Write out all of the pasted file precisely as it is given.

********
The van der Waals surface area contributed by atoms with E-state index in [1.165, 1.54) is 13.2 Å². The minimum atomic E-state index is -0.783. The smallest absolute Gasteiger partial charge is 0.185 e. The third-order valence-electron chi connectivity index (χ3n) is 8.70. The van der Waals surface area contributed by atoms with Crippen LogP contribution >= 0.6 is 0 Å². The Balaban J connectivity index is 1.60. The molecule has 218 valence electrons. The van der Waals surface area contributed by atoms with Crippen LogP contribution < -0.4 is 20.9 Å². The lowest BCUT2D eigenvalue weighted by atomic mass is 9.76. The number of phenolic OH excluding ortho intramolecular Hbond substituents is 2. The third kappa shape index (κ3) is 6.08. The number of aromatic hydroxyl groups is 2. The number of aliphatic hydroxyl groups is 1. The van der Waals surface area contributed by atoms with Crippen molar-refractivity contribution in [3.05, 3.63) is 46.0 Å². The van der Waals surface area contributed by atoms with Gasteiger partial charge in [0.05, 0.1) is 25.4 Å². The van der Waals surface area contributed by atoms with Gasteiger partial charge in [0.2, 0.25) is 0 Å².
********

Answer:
The van der Waals surface area contributed by atoms with E-state index in [1.165, 1.54) is 13.2 Å². The minimum atomic E-state index is -0.783. The smallest absolute Gasteiger partial charge is 0.185 e. The third-order valence-electron chi connectivity index (χ3n) is 8.70. The van der Waals surface area contributed by atoms with Crippen LogP contribution >= 0.6 is 0 Å². The Balaban J connectivity index is 1.60. The molecule has 218 valence electrons. The van der Waals surface area contributed by atoms with Crippen LogP contribution < -0.4 is 20.9 Å². The lowest BCUT2D eigenvalue weighted by atomic mass is 9.76. The number of phenolic OH excluding ortho intramolecular Hbond substituents is 2. The third kappa shape index (κ3) is 6.08. The number of aromatic hydroxyl groups is 2. The number of aliphatic hydroxyl groups is 1. The van der Waals surface area contributed by atoms with Crippen molar-refractivity contribution in [3.05, 3.63) is 46.0 Å². The van der Waals surface area contributed by atoms with Gasteiger partial charge in [0.05, 0.1) is 25.4 Å². The van der Waals surface area contributed by atoms with Gasteiger partial charge in [0.2, 0.25) is 0 Å².